When we were all settled in, we put on our swimsuits (back then they were only called ‘bathing suits’) and walked down the road to the swimming hole, or ‘the creek’ as we called it. To get to the creek, you had to know exactly where to step off the road and into the woods, pushing aside branches and brushing through thick poison ivy. The trail would widen slightly and wind around into a clearing where the swinging bridge would appear. Now the swinging bridge was like one of those rope bridges made by African natives that dipped across enormous drops into crocodile-infested waters. To cross the swinging bridge meant bouncing and swinging and possibly falling through one of many holes made by missing floorboards. When we got to the middle, swinging and bouncing as much as possible, we would stop and synchronize ourselves into a massive side-to-side swing. Our moms were terrified every time. After the bridge, the trail continued down and down, until forest floor gave way to smooth creekbed stones. We would park our towels and belongings on a rocky outcrop and leap off the rocks into some of the coldest water I have ever been in. So clear. So cold. A little bit of heaven. The local boys, always in cutoffs, never in bathing suits, would leap off the high cliffs, flipping and chasing each other like Peter Pan’s lost boys. Only Jackie, who was a few years older than the rest of us, ever tried those cliffs. Once, a number of years later, I went back there with a group of campers I was taking care of. I actually went off that cliff then. I saw it, and I jumped. Didn’t stop to think about it. It was about a twenty foot leap, and you had to have a running start and jump OUT to avoid being smashed by the rocks jutting closer to the edge.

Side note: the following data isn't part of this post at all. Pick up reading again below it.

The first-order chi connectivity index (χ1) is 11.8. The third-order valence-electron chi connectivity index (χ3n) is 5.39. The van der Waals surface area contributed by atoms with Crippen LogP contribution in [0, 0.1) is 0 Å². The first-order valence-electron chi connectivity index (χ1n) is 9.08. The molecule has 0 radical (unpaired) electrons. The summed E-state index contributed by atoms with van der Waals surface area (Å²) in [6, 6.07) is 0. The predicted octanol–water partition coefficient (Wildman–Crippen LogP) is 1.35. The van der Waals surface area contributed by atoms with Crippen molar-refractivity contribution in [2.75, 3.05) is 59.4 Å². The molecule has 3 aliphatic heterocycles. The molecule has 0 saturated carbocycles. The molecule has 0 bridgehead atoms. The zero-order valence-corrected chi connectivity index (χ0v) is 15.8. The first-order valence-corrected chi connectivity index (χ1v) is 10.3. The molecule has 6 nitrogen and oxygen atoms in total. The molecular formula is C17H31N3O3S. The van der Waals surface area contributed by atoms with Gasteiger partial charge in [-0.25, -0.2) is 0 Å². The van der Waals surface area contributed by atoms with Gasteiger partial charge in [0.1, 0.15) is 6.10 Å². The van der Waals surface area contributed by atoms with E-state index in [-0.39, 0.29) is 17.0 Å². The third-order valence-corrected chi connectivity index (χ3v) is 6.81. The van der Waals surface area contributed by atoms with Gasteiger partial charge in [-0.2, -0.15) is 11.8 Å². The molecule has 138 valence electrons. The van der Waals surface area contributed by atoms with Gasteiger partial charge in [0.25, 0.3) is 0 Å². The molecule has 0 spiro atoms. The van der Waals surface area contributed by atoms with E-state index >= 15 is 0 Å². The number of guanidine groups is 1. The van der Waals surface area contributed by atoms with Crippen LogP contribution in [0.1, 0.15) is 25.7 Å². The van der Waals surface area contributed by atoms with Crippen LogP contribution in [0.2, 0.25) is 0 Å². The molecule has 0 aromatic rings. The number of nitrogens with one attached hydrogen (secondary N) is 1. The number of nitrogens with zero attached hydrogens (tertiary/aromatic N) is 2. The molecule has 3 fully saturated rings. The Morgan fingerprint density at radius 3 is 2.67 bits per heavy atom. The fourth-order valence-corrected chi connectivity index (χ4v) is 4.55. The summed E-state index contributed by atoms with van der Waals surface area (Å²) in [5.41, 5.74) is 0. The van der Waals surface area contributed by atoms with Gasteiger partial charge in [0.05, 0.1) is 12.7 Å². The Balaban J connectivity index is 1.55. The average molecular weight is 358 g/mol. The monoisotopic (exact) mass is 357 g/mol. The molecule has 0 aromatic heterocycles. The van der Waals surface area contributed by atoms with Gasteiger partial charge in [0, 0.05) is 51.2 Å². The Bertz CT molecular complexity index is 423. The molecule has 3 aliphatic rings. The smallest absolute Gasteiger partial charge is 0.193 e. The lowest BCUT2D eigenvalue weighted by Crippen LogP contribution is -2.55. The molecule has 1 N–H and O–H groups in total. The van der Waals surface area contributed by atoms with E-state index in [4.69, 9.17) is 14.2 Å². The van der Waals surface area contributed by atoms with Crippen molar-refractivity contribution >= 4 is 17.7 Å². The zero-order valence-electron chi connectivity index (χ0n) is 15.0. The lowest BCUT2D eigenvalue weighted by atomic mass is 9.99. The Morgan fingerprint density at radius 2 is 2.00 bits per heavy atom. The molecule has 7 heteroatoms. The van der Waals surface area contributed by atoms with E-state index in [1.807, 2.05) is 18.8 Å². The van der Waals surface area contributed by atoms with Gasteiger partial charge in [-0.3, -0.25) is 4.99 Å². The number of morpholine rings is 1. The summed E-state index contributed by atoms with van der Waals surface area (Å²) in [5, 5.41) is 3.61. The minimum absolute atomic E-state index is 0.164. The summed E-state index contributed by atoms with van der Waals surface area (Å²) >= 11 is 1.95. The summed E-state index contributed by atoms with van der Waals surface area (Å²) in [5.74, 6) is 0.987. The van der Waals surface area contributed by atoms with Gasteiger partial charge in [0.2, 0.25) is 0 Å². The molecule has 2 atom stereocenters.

This one summer, with the Schramms, I brought the mask/fin/snorkel set I had bought with the Plaid Stamps I earned by doing shopping for my mom at the A&P. This set was a big deal to me and I was not sharing it with David or the Schramms, since they pretty much broke everything they touched. A man, a stranger came up to me there and asked if he could borrow my mask. I couldn’t say no to a grownup, so I handed it over. He put it on carefully and was swimming around in a kind of circle with his head down in the water. After a while, he swam over to me, thanked me for letting him use the mask, got out and, together with his family, gathered their things and began to leave. “What were you looking for?,” I asked. “My wedding ring” he sighed. “It fell off while I was swimming. I think the coldness of the water made my finger shrink.”